So let’s break postflop strategy into the times we have an overpair, when the board is Ace-high, and when we smash a set or better.
How To Play KK As An Overpair
An overpair with KK shines brightest on a dry board, where its strength is most potent.
For example, when facing a typical call versus a 3bet range on the button, an overpair of KK could command equity over 80% on a ‘safe’ texture like T43. However, the situation changes on boards that exhibit a lot of mid-range coordination, such as a 9♠8♠7♦ texture, where the equity of KK dips to just over 60%.
Interestingly, the presence of an Ace on the board affects the equity of KK similarly, giving KK around 61%. This indicates that encountering an Ace on the flop is nearly as challenging as navigating a board with serious mid-range coordination.
In the most challenging scenarios, such as when the flop reveals an Ace alongside some mid-range connected cards (e.g., A98r), the equity of KK can fall to around 55%.
Despite these hurdles, KK often remains robust enough to extract three streets of value postflop, even if a straight or flush completes. Yet, the situation becomes more complicated if both a straight and flush complete, or if the board presents a 4-to-straight or 4-to-flush scenario, diminishing the value of our overpair of Kings going for three streets of betting.
In postflop play, while it’s generally advised not to fold an overpair of Kings even when facing aggressive betting across three streets, it’s crucial to consider both the texture of the board and the tendencies of the opponent. This strategic assessment helps in making informed decisions, ensuring that even with a strong hand like KK, one navigates the complexities of the game with caution and insight.
How To Play KK On An Ace-High Board
When holding a pair of KK on an Ace-high board, a cautious, passive approach is often the most prudent strategy.
Despite this, some players might choose to initiate the action with a small bet on the flop, aiming to establish control or test the waters. However, as the hand progresses to the turn and river, shifting towards more passive play becomes crucial.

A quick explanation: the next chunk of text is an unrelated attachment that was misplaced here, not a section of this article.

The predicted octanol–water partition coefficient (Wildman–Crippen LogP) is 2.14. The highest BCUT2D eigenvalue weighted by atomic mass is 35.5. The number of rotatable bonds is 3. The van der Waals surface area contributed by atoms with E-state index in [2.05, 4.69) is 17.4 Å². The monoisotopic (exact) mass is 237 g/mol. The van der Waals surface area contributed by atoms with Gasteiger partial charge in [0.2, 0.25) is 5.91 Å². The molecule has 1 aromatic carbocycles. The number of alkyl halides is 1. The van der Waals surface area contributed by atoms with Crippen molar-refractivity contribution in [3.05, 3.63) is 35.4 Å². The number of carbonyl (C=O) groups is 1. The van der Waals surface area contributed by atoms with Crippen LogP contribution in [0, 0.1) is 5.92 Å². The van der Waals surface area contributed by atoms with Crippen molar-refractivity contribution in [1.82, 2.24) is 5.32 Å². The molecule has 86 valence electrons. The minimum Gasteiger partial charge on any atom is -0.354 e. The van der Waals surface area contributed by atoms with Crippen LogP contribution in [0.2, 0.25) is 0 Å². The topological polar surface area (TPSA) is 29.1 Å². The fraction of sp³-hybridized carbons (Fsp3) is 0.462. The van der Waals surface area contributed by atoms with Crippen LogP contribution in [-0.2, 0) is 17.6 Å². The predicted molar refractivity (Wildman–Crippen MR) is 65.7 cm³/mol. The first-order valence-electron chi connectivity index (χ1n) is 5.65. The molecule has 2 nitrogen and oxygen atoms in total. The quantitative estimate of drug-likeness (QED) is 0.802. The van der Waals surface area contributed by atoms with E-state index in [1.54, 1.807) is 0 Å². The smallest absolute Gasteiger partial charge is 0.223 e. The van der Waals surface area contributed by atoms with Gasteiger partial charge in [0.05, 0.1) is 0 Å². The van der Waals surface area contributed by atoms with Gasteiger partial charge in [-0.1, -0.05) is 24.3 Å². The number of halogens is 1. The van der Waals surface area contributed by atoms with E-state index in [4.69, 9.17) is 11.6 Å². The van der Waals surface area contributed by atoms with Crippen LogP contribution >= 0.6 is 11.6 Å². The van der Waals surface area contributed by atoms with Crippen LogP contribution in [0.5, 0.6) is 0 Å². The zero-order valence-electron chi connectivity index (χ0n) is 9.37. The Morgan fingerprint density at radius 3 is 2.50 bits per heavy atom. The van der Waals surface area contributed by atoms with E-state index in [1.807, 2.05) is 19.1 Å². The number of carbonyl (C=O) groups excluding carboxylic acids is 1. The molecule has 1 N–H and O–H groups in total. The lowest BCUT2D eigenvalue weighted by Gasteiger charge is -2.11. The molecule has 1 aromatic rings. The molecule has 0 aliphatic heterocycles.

The primary goal in such scenarios is to navigate the hand toward a showdown with minimal risk while also seizing the opportunity to extract value on one betting street. This opportunity arises particularly when it becomes apparent that the opponent may not hold the Ace.
Effectively assessing the situation and the opponent’s possible holdings is key to maximizing the value of KK in these tricky situations.
By adopting a passive strategy post-flop, you allow yourself the flexibility to react to your opponent’s actions, making it possible to secure a street of value when the conditions are right.
This approach helps to protect your stack from significant losses while still capitalizing on the strength of your hand when the odds are in your favor.
How To Play A Set Of Kings
When holding a set of Kings, or a stronger hand, the general strategy leans heavily towards playing for stacks.
The notable exception to this aggressive approach is when the board puts up a 4-to-straight or 4-to-flush, which significantly dilutes KK’s dominance and necessitates a more cautious play.
On a dry board, however, a set of Kings virtually locks up the board, presenting a strong case for initiating the action with a small bet on the flop. This move can serve to build the pot gradually while keeping opponents engaged.
Despite the theoretical merit of small initial bets, practical experience against most opponents suggests a more robust strategy of betting big from the outset to generate maximum value.